Monday, October 19, 2015

Hiking? Nope, Birding Cha Cha Chat

The weekend began by wanting to do some exploring and be active. More active than birding per se, the birds alas, do not let one maintain a continuous high level of activity leading me to conclude that birding is in a sense a lazy pursuit.

Caleb Smith Park was ripe for exploration. I have discovered some superb places as a result of chasing a bird to a given location. I figured if we were not distracted by knowledge of birdiness, we could explore and hike and be active like we know we want to be.

We were in the car and ready to leave when an email came in from the listserve. Isaac Brant found a LeConte's Sparrow at Floyd Bennet Field. I mentioned it to Arlene and she just smiled and said “Lets go!”. She's such an enabler. ;)

Well, it would be a year bird for me and a lifer for her, and a pretty uncommon bird to boot so we made our way there. The place was stupid with sparrows, and wind! But not the LeConte's. We did have White-crowned, lots of Savannah, and other birders had a Nelson's but with the high wind we eventually decided to go elsewhere.

Fortuitously a report came in about a Yellow-breasted Chat at Jones Beach, and that was a bird I had missed on several occasions so far this year. We headed that way as it was on our way home and arriving at the Coast Guard station we saw a phalanx of birders congregated at the hedgerow, waiting for the Chat. Isn't that usually how one sees a Chat?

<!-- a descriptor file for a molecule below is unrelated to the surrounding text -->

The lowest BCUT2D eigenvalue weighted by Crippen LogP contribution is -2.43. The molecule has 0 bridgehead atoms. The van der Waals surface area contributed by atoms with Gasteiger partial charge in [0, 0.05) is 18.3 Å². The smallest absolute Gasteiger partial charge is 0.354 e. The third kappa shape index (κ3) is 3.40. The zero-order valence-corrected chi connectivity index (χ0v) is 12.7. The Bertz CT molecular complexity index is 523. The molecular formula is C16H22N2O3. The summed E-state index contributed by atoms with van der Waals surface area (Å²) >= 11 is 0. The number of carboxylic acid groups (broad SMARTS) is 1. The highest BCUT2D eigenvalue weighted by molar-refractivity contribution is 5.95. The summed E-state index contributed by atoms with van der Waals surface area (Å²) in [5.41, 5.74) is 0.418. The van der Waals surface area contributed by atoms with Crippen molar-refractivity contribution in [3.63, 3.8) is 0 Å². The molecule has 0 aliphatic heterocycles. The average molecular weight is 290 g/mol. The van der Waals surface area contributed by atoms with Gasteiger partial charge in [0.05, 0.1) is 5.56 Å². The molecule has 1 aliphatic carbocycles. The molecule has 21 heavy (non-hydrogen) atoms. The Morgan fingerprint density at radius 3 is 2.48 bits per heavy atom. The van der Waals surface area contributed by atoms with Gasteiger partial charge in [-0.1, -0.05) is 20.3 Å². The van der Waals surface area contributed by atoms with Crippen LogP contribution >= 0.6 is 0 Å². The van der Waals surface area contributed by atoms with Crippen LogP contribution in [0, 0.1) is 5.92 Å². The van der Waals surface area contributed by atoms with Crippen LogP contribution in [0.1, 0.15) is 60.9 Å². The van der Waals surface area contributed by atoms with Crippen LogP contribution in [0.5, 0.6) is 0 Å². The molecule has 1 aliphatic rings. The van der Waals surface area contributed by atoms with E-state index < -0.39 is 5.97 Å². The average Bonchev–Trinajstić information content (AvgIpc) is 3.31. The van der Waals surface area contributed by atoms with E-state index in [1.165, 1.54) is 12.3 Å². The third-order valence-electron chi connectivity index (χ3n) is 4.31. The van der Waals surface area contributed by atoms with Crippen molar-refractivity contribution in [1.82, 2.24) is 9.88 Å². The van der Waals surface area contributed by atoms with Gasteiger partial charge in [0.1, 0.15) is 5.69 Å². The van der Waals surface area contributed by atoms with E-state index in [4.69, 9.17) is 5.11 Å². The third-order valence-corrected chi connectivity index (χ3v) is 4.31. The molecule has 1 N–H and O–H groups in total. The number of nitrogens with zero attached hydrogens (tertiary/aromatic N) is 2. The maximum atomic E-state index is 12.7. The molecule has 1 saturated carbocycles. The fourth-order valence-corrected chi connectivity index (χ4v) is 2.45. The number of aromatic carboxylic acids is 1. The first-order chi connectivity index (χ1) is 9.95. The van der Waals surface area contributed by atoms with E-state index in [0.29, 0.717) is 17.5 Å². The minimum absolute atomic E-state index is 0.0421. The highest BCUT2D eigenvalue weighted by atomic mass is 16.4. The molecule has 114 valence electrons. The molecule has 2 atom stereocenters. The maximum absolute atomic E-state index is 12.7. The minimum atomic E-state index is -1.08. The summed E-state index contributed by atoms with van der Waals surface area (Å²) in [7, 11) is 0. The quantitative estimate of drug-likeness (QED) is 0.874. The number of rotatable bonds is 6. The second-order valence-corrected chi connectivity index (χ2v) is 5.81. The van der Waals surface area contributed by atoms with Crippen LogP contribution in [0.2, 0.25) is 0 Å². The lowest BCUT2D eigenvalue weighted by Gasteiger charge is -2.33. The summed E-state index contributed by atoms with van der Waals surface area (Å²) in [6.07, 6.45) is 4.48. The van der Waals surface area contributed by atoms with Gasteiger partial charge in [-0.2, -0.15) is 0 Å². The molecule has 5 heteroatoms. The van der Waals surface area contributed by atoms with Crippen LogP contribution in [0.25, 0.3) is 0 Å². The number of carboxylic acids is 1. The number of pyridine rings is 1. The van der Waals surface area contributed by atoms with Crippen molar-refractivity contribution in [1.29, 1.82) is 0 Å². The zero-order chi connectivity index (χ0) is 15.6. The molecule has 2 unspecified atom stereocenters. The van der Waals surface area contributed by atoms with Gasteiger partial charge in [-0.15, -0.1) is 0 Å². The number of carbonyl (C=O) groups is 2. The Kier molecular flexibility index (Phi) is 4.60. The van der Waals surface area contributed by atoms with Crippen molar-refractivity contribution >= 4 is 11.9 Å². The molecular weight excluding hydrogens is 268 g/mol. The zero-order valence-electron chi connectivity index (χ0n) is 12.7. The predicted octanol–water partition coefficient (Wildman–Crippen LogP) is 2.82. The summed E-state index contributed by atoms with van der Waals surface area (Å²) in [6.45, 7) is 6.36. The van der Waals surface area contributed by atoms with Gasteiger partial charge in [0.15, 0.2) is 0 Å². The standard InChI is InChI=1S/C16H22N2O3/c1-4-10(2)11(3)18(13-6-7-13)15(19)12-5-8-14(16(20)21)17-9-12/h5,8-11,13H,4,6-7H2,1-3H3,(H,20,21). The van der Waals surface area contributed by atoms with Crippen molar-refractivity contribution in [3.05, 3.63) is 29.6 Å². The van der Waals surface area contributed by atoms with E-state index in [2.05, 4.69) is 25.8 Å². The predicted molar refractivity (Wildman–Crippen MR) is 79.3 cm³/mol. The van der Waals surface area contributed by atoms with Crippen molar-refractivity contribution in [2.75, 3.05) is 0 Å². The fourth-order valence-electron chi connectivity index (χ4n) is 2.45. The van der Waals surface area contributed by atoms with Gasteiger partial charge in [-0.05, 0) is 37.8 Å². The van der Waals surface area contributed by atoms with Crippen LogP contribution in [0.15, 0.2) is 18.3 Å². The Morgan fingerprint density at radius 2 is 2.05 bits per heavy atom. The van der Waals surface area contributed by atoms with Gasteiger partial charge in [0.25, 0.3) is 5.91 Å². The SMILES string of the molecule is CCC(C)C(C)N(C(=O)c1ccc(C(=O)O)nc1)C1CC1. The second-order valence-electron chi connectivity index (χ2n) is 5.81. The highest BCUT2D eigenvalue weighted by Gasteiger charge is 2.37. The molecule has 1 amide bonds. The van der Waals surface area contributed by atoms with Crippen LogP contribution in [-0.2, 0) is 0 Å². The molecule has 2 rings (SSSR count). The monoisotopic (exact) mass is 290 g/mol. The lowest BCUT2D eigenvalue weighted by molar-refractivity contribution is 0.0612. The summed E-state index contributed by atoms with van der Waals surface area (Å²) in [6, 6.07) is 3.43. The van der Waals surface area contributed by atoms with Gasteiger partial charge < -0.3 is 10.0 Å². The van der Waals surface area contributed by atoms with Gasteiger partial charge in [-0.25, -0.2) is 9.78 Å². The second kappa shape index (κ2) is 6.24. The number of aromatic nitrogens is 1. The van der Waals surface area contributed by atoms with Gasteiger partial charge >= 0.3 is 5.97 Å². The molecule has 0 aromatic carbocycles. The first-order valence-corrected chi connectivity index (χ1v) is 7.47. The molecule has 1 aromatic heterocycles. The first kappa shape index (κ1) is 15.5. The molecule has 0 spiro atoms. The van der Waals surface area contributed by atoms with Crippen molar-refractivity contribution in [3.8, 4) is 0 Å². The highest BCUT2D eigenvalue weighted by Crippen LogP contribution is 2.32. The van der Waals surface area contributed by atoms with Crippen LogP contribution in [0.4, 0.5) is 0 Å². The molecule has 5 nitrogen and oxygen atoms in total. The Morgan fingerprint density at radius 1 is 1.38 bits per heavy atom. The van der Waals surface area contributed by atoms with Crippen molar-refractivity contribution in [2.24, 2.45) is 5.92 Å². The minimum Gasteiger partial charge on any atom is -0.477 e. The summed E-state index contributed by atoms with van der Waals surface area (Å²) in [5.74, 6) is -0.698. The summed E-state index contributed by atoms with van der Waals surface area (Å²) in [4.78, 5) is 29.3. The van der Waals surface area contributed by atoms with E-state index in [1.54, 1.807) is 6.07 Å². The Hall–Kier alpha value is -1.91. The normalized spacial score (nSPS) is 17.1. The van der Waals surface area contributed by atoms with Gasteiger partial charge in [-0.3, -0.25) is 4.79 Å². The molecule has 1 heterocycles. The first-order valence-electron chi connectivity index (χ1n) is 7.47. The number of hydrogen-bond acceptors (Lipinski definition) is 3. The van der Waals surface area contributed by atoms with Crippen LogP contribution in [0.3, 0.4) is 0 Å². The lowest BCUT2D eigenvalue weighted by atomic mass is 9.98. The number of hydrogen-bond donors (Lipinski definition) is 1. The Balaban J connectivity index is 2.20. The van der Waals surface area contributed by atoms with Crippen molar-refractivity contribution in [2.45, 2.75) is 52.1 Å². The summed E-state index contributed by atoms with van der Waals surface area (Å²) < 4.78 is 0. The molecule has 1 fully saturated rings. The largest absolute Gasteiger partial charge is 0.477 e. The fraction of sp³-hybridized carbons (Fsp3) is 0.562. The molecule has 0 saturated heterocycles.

An inquiry revealed that the Chat had actually been seen regularly and recently, but was, well, acting like a Chat: being furtive and skulky. Steve Tanager, who had seen the bird earlier, suggested to me that the line of birders right in front of where the bird liked to sun itself was keeping it scarce. If we were further away, the bird would probably reappear. Not sure how to affect this I declined waiting around per his advice, instead walking behind the hedgerow to peruse the nice selection of sparrows. Vesper, Field, Swamp, Song, Chipping, White-throated and White-crowned. 

Vesper Sparrow

We went back to the other side when the crowd had dispersed. We took up position on the far side of the outer hedgerow and this spectacular bird took up position on a branch to sun itself. Wow. And after several failed attempts, YB 317. 

Yellow-breasted Chat

A Lark Sparrow was also reported from the entrance to West End 2. Arlene, Pelican and I decided to head that way, spotting a Creeper and Red-hatch along the way. 

Red-breasted Nuthatch

Pat Pallas Bunting saw us walking, kindly offered us a ride to the Lark Sparrow, and showed us exactly where to look. Another nice bird for the day and a lifer for Arlene.

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